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Long-Term Care - Ensuring Quality Of Long-term Care

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Monitoring quality of long-term care services has been a long-standing challenge, especially in nursing homes. The Nursing Home Reform Act of 1987 set new standards for care and established rights of nursing home residents, in response to numerous reports of neglect and abuse in nursing homes. A notable impact of the act is a substantial reduction in the unnecessary use of physical restraints and chemical restraints (drugs) in nursing homes.

The Nursing Home Reform Act has been difficult to enforce, however, and has often failed to protect nursing home residents from poor care and unsafe conditions. Federal and state inspections showed that more than one in four nursing homes nationwide had deficiencies that caused harm to residents or placed them at risk of death or serious injury each year from 1995 to 1998 (GAO, Nursing Homes, 1999).

Because the picture is often bleak in nursing homes, home and community-based services may offer better quality of life. These services allow individuals to receive care in a home or community setting rather than in an institution. In 1987 federal law mandated new quality standards for home health care agencies that are reimbursed by Medicare and Medicaid. States also have their own licensing laws for home health services covered by state-funded programs. Within the same state, several government agencies may be involved in regulating or contracting for home care services. In addition, there are hundreds of unlicensed agencies, such as agencies that provide temporary home care workers for private-paying consumers, operating in every state. Many researchers are skeptical that the fragmented regulatory system can effectively enforce quality home care (Coleman).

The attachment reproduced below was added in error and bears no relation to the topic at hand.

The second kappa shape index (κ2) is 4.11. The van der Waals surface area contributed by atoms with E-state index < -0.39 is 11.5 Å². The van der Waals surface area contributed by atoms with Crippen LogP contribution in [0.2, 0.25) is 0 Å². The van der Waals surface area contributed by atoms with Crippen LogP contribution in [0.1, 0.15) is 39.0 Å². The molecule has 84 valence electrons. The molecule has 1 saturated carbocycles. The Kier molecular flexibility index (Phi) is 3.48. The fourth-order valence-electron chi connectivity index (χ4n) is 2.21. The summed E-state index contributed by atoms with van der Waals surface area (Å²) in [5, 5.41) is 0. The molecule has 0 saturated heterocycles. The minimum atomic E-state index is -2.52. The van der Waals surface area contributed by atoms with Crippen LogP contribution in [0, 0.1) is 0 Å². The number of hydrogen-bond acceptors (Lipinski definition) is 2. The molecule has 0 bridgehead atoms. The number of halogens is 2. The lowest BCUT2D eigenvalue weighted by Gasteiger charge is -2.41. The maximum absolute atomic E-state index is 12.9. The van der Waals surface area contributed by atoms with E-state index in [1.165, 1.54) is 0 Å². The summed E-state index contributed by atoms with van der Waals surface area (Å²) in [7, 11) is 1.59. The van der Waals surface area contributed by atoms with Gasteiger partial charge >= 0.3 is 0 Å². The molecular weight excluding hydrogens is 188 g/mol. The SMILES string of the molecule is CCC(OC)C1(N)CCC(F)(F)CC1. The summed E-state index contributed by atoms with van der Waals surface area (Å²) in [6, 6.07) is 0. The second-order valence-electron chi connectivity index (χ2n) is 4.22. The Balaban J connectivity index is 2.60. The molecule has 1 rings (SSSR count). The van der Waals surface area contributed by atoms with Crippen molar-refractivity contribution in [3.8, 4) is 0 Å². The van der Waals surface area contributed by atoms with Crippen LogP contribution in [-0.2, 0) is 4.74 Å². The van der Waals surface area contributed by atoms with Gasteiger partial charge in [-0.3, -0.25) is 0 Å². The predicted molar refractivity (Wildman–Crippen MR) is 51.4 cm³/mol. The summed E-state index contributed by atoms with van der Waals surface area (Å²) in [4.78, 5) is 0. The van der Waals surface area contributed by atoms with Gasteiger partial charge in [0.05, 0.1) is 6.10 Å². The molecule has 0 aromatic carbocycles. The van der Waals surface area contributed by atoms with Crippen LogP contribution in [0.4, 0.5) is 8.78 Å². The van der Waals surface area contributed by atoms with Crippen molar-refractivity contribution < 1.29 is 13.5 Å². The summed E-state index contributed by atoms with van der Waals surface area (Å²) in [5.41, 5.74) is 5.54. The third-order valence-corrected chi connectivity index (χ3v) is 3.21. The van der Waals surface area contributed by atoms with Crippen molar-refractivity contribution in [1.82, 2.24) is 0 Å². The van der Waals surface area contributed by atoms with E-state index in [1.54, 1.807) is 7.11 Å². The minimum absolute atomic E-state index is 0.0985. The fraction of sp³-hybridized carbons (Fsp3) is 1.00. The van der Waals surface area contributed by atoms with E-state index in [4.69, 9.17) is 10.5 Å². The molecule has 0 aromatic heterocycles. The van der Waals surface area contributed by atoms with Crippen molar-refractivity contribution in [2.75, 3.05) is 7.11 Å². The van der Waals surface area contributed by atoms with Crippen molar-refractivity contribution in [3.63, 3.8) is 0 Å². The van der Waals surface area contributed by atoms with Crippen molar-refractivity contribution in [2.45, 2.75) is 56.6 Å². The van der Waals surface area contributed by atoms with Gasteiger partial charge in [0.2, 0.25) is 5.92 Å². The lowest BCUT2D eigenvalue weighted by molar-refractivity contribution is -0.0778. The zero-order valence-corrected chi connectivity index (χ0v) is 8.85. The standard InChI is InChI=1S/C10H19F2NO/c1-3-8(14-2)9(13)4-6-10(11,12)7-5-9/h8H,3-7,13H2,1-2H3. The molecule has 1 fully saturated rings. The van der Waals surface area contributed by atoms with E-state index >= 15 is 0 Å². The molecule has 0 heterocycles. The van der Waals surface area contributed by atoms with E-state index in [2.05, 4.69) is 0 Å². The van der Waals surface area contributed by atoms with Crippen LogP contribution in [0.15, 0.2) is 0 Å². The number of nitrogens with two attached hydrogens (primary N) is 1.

Quality of home care has been difficult to assess. Studies have found that clients reported high levels of satisfaction and at the same time reported serious deficiencies in worker performance. These inconsistencies suggest that clients may overstate their levels of satisfaction (Coleman).

A new movement called consumer-directed care presents an opportunity to empower individuals to manage their own home care. Many publicly funded programs now give beneficiaries the option to choose their own care providers and to manage their own plans of care, much as privately paying individuals do. Consumer-directed care is advocated primarily by younger adults with disabilities, who want to live in the least restrictive environment possible and to direct their own care. While some advocates contend that providing consumers with autonomy and control will improve care quality, others are concerned about potential health and safety risks. Experts have noted that long-term care often involves a trade-off between maximizing consumer choice and ensuring safety (Coleman).

Assisted living facilities often emphasize a philosophy of facilitating residents' privacy, autonomy, independence, and dignity, and promoting care in a homelike environment (Lewin-VHI). They are licensed and regulated by the states rather than the federal government, and standards and oversight approaches vary across the states. In a 1999 study of assisted living in four states, the General Accounting Office found that more than a quarter of facilities were cited by state oversight agencies for having five or more quality-of-care or consumer protection deficiencies or violations during 1996 and 1997. Frequently identified serious problems providing insufficient care to residents; having insufficient, unqualified, and/or untrained staff; not providing residents the appropriate medications or storing medications improperly; and violating state admission and discharge regulations (GAO, Assisted Living, 1999). Nonetheless, older persons and their families frequently choose assisted living for persons who do not need the more intense services of nursing homes, because the quality of life in assisted living is typically preferred over that in nursing homes.



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